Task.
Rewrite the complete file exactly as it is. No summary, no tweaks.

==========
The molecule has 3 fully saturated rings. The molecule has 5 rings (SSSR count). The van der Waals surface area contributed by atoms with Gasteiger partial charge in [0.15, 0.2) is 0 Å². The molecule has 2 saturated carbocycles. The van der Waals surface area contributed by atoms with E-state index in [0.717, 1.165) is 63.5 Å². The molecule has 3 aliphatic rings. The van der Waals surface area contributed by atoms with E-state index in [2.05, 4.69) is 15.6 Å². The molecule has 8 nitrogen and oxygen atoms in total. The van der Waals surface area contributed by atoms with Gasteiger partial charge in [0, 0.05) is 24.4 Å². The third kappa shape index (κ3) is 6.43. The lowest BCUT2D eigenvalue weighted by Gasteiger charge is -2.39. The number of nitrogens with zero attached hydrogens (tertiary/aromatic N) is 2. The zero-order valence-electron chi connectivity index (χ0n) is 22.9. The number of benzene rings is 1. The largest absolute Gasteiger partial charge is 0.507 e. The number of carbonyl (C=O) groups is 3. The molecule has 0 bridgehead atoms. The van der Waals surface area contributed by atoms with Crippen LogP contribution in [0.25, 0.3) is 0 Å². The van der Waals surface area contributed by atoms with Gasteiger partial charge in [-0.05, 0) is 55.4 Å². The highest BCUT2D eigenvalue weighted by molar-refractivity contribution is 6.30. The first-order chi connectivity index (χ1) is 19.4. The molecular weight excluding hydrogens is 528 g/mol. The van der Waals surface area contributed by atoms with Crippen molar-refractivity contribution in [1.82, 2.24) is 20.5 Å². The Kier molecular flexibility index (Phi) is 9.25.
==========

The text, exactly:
The molecule has 3 fully saturated rings. The molecule has 5 rings (SSSR count). The van der Waals surface area contributed by atoms with Gasteiger partial charge in [0.15, 0.2) is 0 Å². The molecule has 2 saturated carbocycles. The van der Waals surface area contributed by atoms with E-state index in [0.717, 1.165) is 63.5 Å². The molecule has 3 aliphatic rings. The van der Waals surface area contributed by atoms with E-state index in [2.05, 4.69) is 15.6 Å². The molecule has 8 nitrogen and oxygen atoms in total. The van der Waals surface area contributed by atoms with Gasteiger partial charge in [0, 0.05) is 24.4 Å². The third kappa shape index (κ3) is 6.43. The lowest BCUT2D eigenvalue weighted by Gasteiger charge is -2.39. The number of nitrogens with zero attached hydrogens (tertiary/aromatic N) is 2. The zero-order valence-electron chi connectivity index (χ0n) is 22.9. The number of benzene rings is 1. The largest absolute Gasteiger partial charge is 0.507 e. The number of carbonyl (C=O) groups is 3. The molecule has 0 bridgehead atoms. The van der Waals surface area contributed by atoms with Crippen LogP contribution in [0.25, 0.3) is 0 Å². The van der Waals surface area contributed by atoms with Gasteiger partial charge in [-0.05, 0) is 55.4 Å². The highest BCUT2D eigenvalue weighted by molar-refractivity contribution is 6.30. The first-order chi connectivity index (χ1) is 19.4. The molecular weight excluding hydrogens is 528 g/mol. The van der Waals surface area contributed by atoms with Crippen molar-refractivity contribution in [1.82, 2.24) is 20.5 Å². The Kier molecular flexibility index (Phi) is 9.25.